Why I'll Be OK if Sandy Keeps Marlon Byrd

It's late, I'm tired, and I have a lot of writing to do. So let's get the rumors/facts out of the way:

1) Marlon Byrd is playing over his head.

2) He probably won't be a Met next year, and regardless, he's a free agent to be.

3) The Mets aren't making the playoffs this year.

In short, there are a lot of reasons why Sandy Alderson should trade Marlon Byrd. But for some reason, the rumor mill says that he's not going to unless he gets an organizations top 15 or better prospect.

The conventional wisdom is that this is wrong. Byrd isn't worth anything after this year, especially given that he's a free agent, and this year doesn't matter. Alderson let Scott Hairston go untraded last year in a very similar situation, even though he probably could have turned him into a low-A lottery ticket guy or some old-for-level dude who could have a fill-in role on a future Mets team. Who knows, but the point is, such a trade is effectively getting something (albeit very little) for nothing. That sounds like a deal one makes every day, seven days a week.

But it looks like Alderson, for the second year in a row, is going to pass on doing that. And it may make a lot of sense. Maybe he's in it for the long game. That is, maybe he's building credibility for a future trade with a much more eager buyer.

Here's the hypothetical situation in which I likely give Sandy too much credit:

Let's say that tomorrow, July 29th, the Rangers call him up and ask for Marlon Byrd. He says, OK, give me Rougned Odor, a good fielding, solid hitting 19 year old in A+ with an awesome name. Rangers GM Jon Daniels say whatever, Byrd is 35 year old having a career year and, by the way, was a PED-eater like Nelson Cruz probably is, but he'll give up the guy who they took in the 18th round in the 2011 draft who is still in the Sally even though he went to a four year college. Alderson says fine, I'll just keep Byrd, just like I did Hairston last year.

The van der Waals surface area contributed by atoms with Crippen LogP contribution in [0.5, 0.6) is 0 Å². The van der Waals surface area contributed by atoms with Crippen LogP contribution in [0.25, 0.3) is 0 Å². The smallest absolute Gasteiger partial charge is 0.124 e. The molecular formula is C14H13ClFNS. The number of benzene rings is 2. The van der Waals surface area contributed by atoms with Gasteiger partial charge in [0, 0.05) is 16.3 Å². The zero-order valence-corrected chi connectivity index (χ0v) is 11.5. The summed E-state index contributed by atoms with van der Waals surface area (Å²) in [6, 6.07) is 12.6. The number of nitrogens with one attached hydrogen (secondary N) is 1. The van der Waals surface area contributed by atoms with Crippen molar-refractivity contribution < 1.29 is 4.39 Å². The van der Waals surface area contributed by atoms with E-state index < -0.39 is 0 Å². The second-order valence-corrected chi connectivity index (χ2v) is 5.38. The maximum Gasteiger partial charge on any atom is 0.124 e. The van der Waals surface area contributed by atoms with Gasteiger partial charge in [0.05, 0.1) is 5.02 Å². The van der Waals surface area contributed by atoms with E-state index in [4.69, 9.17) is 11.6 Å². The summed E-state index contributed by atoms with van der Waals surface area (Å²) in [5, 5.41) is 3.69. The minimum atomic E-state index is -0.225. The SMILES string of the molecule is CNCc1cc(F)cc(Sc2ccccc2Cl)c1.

Now, Daniels is at a bit of an impasse. There's no other bidder that he knows about, let's assume, but he really needs that OF bat with Lance Berkman on the shelf and that Biogenesis thing about to karate chop Nelson Cruz's season (potentially). But he calls Alderson's bluff anyway and sticks to his guns -- Byrd just isn't worth a "real" prospect, and it's unlikely someone is going to overpay for him, so Daniels says "no thanks, but the offer of the crappy guy stands, call me by Wednesday if you change your mind."

Wednesday comes and goes and Marlon Byrd, like Scott Hairston before him, remains a Met. Maybe Alderson texts Daniels some snarky comments ("Enjoy Rougned Odor!") whenever Texas loses or something, but that's unlikely because he's a professional, but we can dream. Either way, no trades happen.

So let's do some math. This is a bit weak, sure, so feel free to come back in the comments with some real numbers. Let's assume that Hairston and Byrd's future value to the Mets is $0, total, because it is. Let's further assume that the Mets could have pretty easily gotten an Allen Dykstra-type for either. And finally, let's further assume that soon or later, by keeping enough Hairstons and Byrds, Alderson can convince another GM to pay his asking price of a top 15 guy, even if there are no other credible offers out there.

So here's the question: How many Allen Dykstras are worth one Rougned Odor?

My guess is that it's five or so, and my other guess is that Alderson can pull off a trade like that once out of every three tries. But you can't do that if you give away Byrds and Haristons for Dykstras, so, you end up with a handful of "wasted" assets. What you're buying isn't org fodder, though; you're buying credibility.

This FanPost was contributed by a member of the community and was not subject to any vetting or approval process. It does not necessarily reflect the opinions, reasoning skills, or attention to grammar and usage rules held by the editors of this site.

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